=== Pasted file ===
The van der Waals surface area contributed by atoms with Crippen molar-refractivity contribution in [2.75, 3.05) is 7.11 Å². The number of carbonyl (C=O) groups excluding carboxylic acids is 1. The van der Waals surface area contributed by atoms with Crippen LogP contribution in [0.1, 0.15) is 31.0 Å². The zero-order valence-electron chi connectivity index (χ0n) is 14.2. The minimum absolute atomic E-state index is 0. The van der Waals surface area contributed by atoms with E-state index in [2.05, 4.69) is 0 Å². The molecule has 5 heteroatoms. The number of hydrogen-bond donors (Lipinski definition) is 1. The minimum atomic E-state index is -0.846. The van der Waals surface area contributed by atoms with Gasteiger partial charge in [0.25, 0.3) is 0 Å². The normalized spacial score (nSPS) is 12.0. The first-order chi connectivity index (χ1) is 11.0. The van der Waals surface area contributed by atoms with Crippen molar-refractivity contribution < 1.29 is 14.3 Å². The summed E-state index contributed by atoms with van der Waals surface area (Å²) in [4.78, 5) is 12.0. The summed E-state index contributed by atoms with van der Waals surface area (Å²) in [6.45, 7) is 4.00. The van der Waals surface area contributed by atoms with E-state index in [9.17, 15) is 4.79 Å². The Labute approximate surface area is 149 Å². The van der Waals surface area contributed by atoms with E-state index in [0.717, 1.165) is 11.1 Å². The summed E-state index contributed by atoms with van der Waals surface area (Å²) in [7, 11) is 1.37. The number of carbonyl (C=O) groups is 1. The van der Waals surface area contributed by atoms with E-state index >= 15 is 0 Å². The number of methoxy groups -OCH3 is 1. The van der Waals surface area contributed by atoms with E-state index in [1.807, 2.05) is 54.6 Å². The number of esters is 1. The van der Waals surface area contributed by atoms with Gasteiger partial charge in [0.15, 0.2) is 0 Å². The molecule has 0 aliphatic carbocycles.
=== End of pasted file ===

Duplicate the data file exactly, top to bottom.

The van der Waals surface area contributed by atoms with Crippen molar-refractivity contribution in [2.75, 3.05) is 7.11 Å². The number of carbonyl (C=O) groups excluding carboxylic acids is 1. The van der Waals surface area contributed by atoms with Crippen LogP contribution in [0.1, 0.15) is 31.0 Å². The zero-order valence-electron chi connectivity index (χ0n) is 14.2. The minimum absolute atomic E-state index is 0. The van der Waals surface area contributed by atoms with E-state index in [2.05, 4.69) is 0 Å². The molecule has 5 heteroatoms. The number of hydrogen-bond donors (Lipinski definition) is 1. The minimum atomic E-state index is -0.846. The van der Waals surface area contributed by atoms with Gasteiger partial charge in [0.25, 0.3) is 0 Å². The normalized spacial score (nSPS) is 12.0. The first-order chi connectivity index (χ1) is 11.0. The van der Waals surface area contributed by atoms with Crippen molar-refractivity contribution < 1.29 is 14.3 Å². The summed E-state index contributed by atoms with van der Waals surface area (Å²) in [4.78, 5) is 12.0. The summed E-state index contributed by atoms with van der Waals surface area (Å²) in [6.45, 7) is 4.00. The van der Waals surface area contributed by atoms with E-state index in [9.17, 15) is 4.79 Å². The Labute approximate surface area is 149 Å². The van der Waals surface area contributed by atoms with E-state index in [0.717, 1.165) is 11.1 Å². The summed E-state index contributed by atoms with van der Waals surface area (Å²) in [7, 11) is 1.37. The number of carbonyl (C=O) groups is 1. The van der Waals surface area contributed by atoms with E-state index >= 15 is 0 Å². The number of methoxy groups -OCH3 is 1. The van der Waals surface area contributed by atoms with E-state index in [1.807, 2.05) is 54.6 Å². The number of esters is 1. The van der Waals surface area contributed by atoms with Gasteiger partial charge in [0.15, 0.2) is 0 Å². The molecule has 0 aliphatic carbocycles.